Between juggling academics, jobs, and all the fun of college life in between, being a student-athlete isn’t for everyone. That doesn’t mean, however, that sports lovers want to give up time on the field entirely. 

That’s the magic of Club Sports at UNM. Hosted under the multi-faceted UNM Recreational Services, Club Sports offers competitive or recreational options for students who want to continue in or try athletics. 

“Whenever I can stop by practices, I will, because I like to see everyone in action. It reminds me why I keep coming back to Club Sports and Recreation, especially at the collegiate level. I think it's very rewarding to do all the behind-the-scenes work and help ensure these programs stay alive and garner recognition for the university,” Club Sports Project Assistant Jessica Bennett said. 

lobo hockey lifts sticks in the air on the ice
Lobo Hockey

Bennett also serves as Sport and Recreational Club Council President, and as someone who grew up in and around sports, knows how important they are, and continue to be, to students. 

“I grew up ice skating and my sister plays hockey, so my family and I love ice sports and hockey. I greatly enjoy the internal affairs aspect of all Club Sports, and making sure they're all getting what they need to run well and be the best teams and programs that they can be,” she said.  

Bennett and Club Sports Coordinator Specialist Victoria Crawford-Perez oversee over a dozen different Club Sports. Crawford-Perez, as an athlete herself, also understands the importance sports offer the world. 

"Club sports aren't just about competition; they're about fostering a sense of belonging and community, pushing boundaries, and creating memories that define our collegiate experience,” Crawford-Perez said. Sports aren't just about the game; they're about the bonds we create, about discovering our inner strength and overcoming obstacles. Sports aren't just moments on a field; they're chapters in the story of our lives, shaping us into the individuals we are proud to become."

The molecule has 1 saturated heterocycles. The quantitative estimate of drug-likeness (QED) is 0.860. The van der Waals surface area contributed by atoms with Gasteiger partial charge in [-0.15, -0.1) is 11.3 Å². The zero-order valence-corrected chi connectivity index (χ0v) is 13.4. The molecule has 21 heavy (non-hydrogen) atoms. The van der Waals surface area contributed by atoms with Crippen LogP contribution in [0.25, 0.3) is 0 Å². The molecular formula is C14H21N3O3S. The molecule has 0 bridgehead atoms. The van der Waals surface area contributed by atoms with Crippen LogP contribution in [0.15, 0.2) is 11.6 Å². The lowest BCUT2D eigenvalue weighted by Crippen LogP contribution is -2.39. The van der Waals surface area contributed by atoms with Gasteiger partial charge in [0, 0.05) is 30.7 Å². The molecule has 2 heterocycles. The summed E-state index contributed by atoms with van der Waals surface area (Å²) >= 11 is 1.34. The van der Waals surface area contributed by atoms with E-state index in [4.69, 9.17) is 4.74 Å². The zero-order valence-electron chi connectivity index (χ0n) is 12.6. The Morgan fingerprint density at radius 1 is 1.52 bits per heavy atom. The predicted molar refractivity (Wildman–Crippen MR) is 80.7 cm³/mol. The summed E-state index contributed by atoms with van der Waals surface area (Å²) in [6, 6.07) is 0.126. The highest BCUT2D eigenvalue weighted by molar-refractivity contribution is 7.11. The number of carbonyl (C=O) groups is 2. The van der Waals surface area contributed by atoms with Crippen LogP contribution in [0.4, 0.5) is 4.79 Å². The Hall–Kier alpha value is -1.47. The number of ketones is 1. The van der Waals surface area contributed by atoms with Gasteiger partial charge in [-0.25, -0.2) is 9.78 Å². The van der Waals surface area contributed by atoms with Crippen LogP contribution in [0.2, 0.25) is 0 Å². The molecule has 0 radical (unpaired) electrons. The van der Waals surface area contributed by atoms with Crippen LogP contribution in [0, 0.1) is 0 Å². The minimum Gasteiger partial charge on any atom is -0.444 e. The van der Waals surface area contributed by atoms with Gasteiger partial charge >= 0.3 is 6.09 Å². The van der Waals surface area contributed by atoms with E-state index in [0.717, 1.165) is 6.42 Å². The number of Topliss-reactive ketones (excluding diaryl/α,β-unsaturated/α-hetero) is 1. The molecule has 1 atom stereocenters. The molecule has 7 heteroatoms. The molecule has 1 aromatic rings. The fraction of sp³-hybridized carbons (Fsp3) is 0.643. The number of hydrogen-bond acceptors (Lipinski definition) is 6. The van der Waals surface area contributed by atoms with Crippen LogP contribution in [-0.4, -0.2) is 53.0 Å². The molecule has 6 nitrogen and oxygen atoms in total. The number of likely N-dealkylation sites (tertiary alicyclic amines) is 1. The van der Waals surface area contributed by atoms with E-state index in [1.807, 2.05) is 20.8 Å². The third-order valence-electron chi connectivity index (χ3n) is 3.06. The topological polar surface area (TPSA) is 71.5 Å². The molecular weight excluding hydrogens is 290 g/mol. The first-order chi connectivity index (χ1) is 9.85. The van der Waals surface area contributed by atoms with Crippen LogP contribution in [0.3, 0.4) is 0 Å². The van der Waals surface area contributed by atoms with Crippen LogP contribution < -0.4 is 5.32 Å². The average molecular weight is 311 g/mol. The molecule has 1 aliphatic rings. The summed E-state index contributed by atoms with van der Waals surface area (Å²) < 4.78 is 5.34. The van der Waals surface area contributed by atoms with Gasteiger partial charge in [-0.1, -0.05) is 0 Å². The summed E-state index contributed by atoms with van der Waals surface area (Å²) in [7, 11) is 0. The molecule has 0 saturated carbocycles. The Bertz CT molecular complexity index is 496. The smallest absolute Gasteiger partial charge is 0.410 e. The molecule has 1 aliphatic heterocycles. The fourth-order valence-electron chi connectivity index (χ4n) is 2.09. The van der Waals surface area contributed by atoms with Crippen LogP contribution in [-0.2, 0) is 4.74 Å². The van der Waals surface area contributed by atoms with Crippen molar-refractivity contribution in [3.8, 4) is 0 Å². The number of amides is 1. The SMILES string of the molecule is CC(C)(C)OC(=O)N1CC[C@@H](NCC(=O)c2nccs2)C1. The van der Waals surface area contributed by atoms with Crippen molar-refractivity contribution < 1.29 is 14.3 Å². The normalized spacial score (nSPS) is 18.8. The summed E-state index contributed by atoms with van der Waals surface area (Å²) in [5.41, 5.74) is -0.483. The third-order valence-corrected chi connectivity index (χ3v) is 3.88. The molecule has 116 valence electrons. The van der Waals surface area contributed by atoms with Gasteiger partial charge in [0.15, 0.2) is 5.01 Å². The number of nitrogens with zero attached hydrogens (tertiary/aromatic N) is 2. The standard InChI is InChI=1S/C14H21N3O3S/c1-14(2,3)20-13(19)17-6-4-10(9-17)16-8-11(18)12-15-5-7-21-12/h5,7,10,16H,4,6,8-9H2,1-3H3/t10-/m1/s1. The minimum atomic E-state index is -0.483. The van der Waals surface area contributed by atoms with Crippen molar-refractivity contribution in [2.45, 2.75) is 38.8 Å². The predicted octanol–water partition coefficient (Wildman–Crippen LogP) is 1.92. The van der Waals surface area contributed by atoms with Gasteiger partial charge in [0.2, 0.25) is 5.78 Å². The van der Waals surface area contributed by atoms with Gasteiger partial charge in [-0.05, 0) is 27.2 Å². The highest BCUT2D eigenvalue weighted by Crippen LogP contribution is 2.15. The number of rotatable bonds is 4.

Here is a list of club sports that have been chartered at UNM:   

Bengal United Sports Club (Cricket, Kabaddi) 

‘Burque Volleyball Club 

Men’s and Women’s Club Soccer 

Club Softball 

Lobo Rugby (Men’s and Women’s) 

Co-Ed Running Club 

JIM Club 

Lobos Swim Club 

Men’s Club Lacrosse 

Mountaineering Club 

Club Table Tennis 

Club Tennis 

Lobo Hockey 

UNM Esports 

Women’s Ultimate Frisbee 

 

UNM Recreational Services estimate 1,100 different students are a part of Club Sports in some capacity. Although this depends on the time of year and overall interest in the department, at least 500 Lobos are a part of Club Sports at any given time. 

climbers scale wall on hike
UNM Mountaineering Club

“We pride ourselves on making sure we have as many different programs and teams available to students as possible. With at least one to two teams currently in the chartering process, that's a lot of teams. It's also a lot of different national governing bodies and things we need to consider, but we love working with all the Club Sport teams,” Bennett said.  

Some of these even include student-athletes who want to stay active or continue to practice their sport during the off-season.  

“Our Club Sport student-athletes are some of the coolest people I've met so far at UNM. They're all very dedicated and excited about their programs. They all want to grow it and are committed and passionate about their sport,” Bennett said.   

While Table Tennis takes the top spot as the most in-demand recreational Club Sport, some of the most popular competitive sports include Soccer, Lacrosse, Rugby, and Hockey.  

“We're trying to put UNM Club Sports on the map in the world of collegiate recreation. I think we have the people to do it and the right infrastructure, so it's really just getting the exposure and making sure we can continue to kind of bolster the program as much as possible. 

In fact, Lobo Hockey is exceptional, having qualified for the American Collegiate Hockey Association (ACHA) National Tournament both in 2018 and 2022.  

“Our hockey team is at a very competitive level even though they’re non-NCAA. Their association has three divisions and they’re currently DIII but are hoping to advance to DII within the next academic year. Most people don't know that, and they travel frequently to represent the university and play a ton of different tournaments. They have qualified for nationals repeatedly and are on the hunt for something bigger,” Bennett said.